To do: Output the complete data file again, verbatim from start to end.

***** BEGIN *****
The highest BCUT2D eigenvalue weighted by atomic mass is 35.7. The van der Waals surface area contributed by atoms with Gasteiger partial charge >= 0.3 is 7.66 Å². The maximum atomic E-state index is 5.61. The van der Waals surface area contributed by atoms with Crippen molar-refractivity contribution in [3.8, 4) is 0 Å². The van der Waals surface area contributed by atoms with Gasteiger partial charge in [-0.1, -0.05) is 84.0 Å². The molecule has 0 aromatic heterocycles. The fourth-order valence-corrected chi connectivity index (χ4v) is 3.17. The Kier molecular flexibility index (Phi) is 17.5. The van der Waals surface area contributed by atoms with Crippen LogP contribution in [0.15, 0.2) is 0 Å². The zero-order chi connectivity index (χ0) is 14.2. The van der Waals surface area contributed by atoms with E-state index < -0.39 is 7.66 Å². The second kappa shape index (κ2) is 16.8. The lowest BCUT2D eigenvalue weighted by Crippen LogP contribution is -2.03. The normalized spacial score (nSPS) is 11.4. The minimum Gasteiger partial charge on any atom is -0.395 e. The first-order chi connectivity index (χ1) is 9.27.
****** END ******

The highest BCUT2D eigenvalue weighted by atomic mass is 35.7. The van der Waals surface area contributed by atoms with Gasteiger partial charge >= 0.3 is 7.66 Å². The maximum atomic E-state index is 5.61. The van der Waals surface area contributed by atoms with Crippen molar-refractivity contribution in [3.8, 4) is 0 Å². The van der Waals surface area contributed by atoms with Gasteiger partial charge in [-0.1, -0.05) is 84.0 Å². The molecule has 0 aromatic heterocycles. The fourth-order valence-corrected chi connectivity index (χ4v) is 3.17. The Kier molecular flexibility index (Phi) is 17.5. The van der Waals surface area contributed by atoms with Crippen LogP contribution in [0.15, 0.2) is 0 Å². The zero-order chi connectivity index (χ0) is 14.2. The van der Waals surface area contributed by atoms with E-state index < -0.39 is 7.66 Å². The second kappa shape index (κ2) is 16.8. The lowest BCUT2D eigenvalue weighted by Crippen LogP contribution is -2.03. The normalized spacial score (nSPS) is 11.4. The minimum Gasteiger partial charge on any atom is -0.395 e. The first-order chi connectivity index (χ1) is 9.27.